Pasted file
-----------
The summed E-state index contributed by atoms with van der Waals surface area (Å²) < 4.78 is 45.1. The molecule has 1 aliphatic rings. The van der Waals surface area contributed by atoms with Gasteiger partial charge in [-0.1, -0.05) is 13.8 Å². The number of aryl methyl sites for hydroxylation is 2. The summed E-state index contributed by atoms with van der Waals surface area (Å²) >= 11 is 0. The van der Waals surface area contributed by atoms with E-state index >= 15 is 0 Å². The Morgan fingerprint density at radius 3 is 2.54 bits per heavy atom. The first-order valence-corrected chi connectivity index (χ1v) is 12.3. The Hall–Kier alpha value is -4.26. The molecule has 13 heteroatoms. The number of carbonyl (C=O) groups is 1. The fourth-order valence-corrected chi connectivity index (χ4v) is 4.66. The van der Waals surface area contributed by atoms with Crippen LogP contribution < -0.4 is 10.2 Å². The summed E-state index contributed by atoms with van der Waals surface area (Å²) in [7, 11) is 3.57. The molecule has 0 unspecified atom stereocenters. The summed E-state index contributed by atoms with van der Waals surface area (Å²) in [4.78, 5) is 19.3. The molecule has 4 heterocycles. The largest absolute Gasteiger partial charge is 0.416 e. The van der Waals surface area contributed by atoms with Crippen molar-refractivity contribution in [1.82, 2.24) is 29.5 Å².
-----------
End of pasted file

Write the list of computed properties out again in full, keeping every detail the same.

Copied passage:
The summed E-state index contributed by atoms with van der Waals surface area (Å²) < 4.78 is 45.1. The molecule has 1 aliphatic rings. The van der Waals surface area contributed by atoms with Gasteiger partial charge in [-0.1, -0.05) is 13.8 Å². The number of aryl methyl sites for hydroxylation is 2. The summed E-state index contributed by atoms with van der Waals surface area (Å²) >= 11 is 0. The van der Waals surface area contributed by atoms with E-state index >= 15 is 0 Å². The Morgan fingerprint density at radius 3 is 2.54 bits per heavy atom. The first-order valence-corrected chi connectivity index (χ1v) is 12.3. The Hall–Kier alpha value is -4.26. The molecule has 13 heteroatoms. The number of carbonyl (C=O) groups is 1. The fourth-order valence-corrected chi connectivity index (χ4v) is 4.66. The van der Waals surface area contributed by atoms with Crippen LogP contribution < -0.4 is 10.2 Å². The summed E-state index contributed by atoms with van der Waals surface area (Å²) in [7, 11) is 3.57. The molecule has 0 unspecified atom stereocenters. The summed E-state index contributed by atoms with van der Waals surface area (Å²) in [4.78, 5) is 19.3. The molecule has 4 heterocycles. The largest absolute Gasteiger partial charge is 0.416 e. The van der Waals surface area contributed by atoms with Crippen molar-refractivity contribution in [1.82, 2.24) is 29.5 Å².